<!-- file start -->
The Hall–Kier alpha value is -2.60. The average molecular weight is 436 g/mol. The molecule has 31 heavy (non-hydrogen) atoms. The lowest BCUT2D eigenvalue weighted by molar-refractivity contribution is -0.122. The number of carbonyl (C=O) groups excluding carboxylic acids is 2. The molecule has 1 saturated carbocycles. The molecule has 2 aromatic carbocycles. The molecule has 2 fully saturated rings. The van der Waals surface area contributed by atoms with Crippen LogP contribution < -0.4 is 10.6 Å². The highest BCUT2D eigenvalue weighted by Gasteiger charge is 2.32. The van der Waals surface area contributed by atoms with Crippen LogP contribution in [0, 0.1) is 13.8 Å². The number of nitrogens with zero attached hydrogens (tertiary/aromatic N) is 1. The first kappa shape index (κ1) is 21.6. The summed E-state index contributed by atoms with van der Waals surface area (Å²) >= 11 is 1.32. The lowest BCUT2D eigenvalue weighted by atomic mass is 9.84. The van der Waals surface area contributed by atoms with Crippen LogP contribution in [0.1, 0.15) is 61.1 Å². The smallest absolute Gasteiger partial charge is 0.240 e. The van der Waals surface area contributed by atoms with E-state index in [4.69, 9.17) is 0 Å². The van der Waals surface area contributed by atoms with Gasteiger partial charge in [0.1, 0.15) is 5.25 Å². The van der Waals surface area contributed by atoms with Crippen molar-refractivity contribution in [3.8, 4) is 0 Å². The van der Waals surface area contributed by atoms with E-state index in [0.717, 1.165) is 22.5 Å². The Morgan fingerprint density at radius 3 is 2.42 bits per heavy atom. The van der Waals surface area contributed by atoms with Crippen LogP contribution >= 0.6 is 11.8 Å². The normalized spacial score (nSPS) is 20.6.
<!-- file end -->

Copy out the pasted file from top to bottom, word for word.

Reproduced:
The Hall–Kier alpha value is -2.60. The average molecular weight is 436 g/mol. The molecule has 31 heavy (non-hydrogen) atoms. The lowest BCUT2D eigenvalue weighted by molar-refractivity contribution is -0.122. The number of carbonyl (C=O) groups excluding carboxylic acids is 2. The molecule has 1 saturated carbocycles. The molecule has 2 aromatic carbocycles. The molecule has 2 fully saturated rings. The van der Waals surface area contributed by atoms with Crippen LogP contribution < -0.4 is 10.6 Å². The highest BCUT2D eigenvalue weighted by Gasteiger charge is 2.32. The van der Waals surface area contributed by atoms with Crippen LogP contribution in [0, 0.1) is 13.8 Å². The number of nitrogens with zero attached hydrogens (tertiary/aromatic N) is 1. The first kappa shape index (κ1) is 21.6. The summed E-state index contributed by atoms with van der Waals surface area (Å²) >= 11 is 1.32. The lowest BCUT2D eigenvalue weighted by atomic mass is 9.84. The van der Waals surface area contributed by atoms with Crippen LogP contribution in [0.1, 0.15) is 61.1 Å². The smallest absolute Gasteiger partial charge is 0.240 e. The van der Waals surface area contributed by atoms with E-state index in [4.69, 9.17) is 0 Å². The van der Waals surface area contributed by atoms with Gasteiger partial charge in [0.1, 0.15) is 5.25 Å². The van der Waals surface area contributed by atoms with Crippen molar-refractivity contribution in [3.8, 4) is 0 Å². The van der Waals surface area contributed by atoms with E-state index in [0.717, 1.165) is 22.5 Å². The Morgan fingerprint density at radius 3 is 2.42 bits per heavy atom. The van der Waals surface area contributed by atoms with Crippen LogP contribution >= 0.6 is 11.8 Å². The normalized spacial score (nSPS) is 20.6.